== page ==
If Libertarianism is about freedom, then we must provide a maximum amount of freedom possible and compatible with coexistence. A body is just a property and we can contract in un unlimited manner, therefore yes, we can sell our own body. We can go even further, if we purchase somebody’s body, we can then sell this body. And further, if can buy and sell bodies, we can then create a market for bodies. And a market for bodies is the same as a slave market.

As we slowly drift into Absolute Austro-Libertarian systems, we fully expect to see experiments in Austro-Libertarians societies that may adopt this logical point of view. However, and there is always a however, our version of Absolute Austro-Libertarianism is slightly different. It contains a Master Contract. This changes things remarkably.

The Master Contract is a fully valid and executable contract. As we can contract in an unlimited fashion we choose, we contract not to sell or buy ours or somebody else’s bodies. In the best Libertarian tradition, we freely choose not to allow slavery. This choice goes against mechanical Libertarian logic, but it allows us to clear this dilemma. In the end, by making this choice, we fulfil the Libertarian mandate to provide maximum freedom (not absolute freedom which would make coexistence inviable). We do so through an agreement not to accept slavery. We choose to limit our freedom in a minor way to enable others not to lose theirs completely. It is a good trade-off, which is a hallmark of a good contract.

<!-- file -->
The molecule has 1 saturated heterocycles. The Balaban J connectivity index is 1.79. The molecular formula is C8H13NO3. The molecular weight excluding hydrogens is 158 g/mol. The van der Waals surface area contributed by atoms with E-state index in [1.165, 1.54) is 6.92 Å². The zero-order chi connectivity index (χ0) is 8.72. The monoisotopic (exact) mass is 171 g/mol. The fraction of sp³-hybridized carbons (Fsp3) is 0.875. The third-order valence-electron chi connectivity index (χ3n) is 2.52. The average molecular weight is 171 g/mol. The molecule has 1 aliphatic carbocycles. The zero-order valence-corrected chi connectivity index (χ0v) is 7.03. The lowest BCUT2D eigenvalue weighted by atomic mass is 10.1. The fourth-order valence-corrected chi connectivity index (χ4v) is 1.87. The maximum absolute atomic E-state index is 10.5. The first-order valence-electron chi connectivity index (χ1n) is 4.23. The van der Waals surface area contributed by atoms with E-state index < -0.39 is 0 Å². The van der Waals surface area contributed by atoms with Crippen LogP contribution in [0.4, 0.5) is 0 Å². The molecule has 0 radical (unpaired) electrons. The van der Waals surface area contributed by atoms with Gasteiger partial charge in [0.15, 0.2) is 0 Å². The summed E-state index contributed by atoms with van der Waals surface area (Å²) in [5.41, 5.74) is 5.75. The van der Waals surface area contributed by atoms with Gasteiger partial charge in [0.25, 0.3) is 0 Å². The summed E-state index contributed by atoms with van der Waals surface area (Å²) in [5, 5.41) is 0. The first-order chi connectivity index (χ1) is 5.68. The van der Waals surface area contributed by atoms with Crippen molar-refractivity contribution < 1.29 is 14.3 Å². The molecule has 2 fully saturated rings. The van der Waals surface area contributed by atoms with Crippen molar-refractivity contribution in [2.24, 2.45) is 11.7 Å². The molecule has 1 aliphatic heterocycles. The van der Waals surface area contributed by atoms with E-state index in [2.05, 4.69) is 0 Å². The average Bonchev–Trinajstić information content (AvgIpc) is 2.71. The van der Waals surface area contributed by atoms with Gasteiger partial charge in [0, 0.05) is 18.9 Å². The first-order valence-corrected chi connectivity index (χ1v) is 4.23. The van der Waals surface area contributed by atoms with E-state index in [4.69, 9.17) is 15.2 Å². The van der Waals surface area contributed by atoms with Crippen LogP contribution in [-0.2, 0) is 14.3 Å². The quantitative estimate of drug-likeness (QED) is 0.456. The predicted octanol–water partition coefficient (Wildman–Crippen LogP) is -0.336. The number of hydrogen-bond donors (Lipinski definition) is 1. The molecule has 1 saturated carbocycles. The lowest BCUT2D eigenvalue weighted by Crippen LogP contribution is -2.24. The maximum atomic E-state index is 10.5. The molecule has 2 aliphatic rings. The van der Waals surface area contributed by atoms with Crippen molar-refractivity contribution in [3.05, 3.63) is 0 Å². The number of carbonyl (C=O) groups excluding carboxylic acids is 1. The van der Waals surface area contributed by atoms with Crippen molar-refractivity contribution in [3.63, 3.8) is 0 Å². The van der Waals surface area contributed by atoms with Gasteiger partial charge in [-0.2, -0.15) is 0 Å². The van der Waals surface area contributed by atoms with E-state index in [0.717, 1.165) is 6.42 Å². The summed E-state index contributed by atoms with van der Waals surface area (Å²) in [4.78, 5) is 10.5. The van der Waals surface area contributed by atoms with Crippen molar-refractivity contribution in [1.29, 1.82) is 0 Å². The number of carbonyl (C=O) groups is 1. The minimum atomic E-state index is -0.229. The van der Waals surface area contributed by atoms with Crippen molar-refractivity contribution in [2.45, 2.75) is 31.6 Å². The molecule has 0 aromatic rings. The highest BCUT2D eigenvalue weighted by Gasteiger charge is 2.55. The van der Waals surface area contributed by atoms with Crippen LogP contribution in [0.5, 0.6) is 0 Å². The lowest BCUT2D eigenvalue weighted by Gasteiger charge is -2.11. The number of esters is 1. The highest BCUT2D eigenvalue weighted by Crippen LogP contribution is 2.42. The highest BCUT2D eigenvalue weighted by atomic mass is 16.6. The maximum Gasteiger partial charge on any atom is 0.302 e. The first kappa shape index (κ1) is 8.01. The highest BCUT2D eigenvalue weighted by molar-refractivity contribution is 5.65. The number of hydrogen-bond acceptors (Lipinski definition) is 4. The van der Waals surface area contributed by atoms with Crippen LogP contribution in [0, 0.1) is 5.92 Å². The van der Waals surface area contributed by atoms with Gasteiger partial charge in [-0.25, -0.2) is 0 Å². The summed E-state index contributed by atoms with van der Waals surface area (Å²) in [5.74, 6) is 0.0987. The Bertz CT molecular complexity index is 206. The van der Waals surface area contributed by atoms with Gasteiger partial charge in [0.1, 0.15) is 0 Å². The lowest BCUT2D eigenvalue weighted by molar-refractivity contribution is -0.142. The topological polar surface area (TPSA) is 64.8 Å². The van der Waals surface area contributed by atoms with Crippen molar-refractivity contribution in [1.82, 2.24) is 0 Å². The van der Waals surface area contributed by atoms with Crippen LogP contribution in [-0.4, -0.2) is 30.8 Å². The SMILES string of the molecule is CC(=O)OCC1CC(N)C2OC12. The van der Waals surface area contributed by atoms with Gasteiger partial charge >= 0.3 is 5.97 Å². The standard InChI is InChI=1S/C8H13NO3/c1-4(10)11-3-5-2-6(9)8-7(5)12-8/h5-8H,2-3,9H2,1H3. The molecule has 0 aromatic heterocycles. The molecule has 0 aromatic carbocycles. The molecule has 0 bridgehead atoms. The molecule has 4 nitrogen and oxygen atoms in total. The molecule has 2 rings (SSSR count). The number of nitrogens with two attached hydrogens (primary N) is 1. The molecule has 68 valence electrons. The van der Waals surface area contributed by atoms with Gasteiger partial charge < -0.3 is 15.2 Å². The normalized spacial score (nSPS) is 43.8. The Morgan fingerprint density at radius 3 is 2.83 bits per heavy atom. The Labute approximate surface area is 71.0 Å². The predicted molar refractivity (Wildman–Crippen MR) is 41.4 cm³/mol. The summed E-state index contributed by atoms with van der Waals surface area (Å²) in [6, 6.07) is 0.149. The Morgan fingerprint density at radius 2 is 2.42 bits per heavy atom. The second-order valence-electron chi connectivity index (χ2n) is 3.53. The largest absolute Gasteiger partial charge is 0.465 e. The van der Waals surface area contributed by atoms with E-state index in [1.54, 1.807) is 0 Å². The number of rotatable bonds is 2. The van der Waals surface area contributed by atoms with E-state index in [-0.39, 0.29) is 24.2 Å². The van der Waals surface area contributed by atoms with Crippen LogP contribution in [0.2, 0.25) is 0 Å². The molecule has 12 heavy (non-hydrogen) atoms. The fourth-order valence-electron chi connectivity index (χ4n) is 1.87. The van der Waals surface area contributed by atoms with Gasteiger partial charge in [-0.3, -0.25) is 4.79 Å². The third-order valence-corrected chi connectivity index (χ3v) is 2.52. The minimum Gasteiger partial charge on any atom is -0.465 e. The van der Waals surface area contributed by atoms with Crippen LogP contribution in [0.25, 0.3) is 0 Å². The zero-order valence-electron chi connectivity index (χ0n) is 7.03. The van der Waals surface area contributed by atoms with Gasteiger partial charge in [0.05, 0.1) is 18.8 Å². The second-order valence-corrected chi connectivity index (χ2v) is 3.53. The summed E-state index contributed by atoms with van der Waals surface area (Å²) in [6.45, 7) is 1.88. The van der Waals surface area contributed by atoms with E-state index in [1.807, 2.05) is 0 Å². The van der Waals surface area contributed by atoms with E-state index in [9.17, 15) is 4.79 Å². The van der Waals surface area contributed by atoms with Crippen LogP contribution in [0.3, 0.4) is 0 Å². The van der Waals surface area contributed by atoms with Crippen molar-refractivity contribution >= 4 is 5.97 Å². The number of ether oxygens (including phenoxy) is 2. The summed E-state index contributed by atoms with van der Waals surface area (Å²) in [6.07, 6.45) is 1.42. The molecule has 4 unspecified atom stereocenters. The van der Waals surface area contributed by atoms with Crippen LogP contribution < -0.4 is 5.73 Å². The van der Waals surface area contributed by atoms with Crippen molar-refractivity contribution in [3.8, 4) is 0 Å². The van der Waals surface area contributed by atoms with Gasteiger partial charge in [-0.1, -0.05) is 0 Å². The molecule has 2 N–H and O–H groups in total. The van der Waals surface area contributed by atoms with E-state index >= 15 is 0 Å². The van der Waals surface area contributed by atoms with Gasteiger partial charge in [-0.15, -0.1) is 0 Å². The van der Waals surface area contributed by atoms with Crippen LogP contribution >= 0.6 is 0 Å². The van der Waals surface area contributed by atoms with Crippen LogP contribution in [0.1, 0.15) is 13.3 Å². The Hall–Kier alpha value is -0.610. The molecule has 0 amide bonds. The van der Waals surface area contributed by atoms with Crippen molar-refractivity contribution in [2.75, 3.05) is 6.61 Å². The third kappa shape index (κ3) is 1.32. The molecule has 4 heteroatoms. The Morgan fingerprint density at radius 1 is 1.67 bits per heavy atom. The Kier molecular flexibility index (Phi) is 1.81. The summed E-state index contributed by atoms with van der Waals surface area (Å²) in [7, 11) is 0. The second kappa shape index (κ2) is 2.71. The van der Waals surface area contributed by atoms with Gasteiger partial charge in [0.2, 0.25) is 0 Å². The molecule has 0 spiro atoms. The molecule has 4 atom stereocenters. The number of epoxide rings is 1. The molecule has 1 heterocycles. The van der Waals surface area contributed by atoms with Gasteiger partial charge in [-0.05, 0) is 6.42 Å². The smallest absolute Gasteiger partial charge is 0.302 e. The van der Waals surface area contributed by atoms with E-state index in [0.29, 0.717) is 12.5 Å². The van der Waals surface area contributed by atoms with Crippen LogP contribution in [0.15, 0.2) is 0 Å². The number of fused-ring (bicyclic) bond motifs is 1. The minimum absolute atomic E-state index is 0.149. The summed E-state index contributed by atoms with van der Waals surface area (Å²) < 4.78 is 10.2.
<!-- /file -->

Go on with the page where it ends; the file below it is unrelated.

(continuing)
And so, answering the original question, in our version of the Absolute Austro-Libertarian system, our bodies are not for sale (they are inalienable).

 

THE CONCEPT OF COMPETITION

When we looked at how markets operate in our lesson We Don’t Need No Stinking Competition, we talked a lot about competition. However, we conveniently “forgot” to discuss about the origins of competition. This was done on purpose, because its origins are tied to the concept of ownership. We cannot discuss one without the other.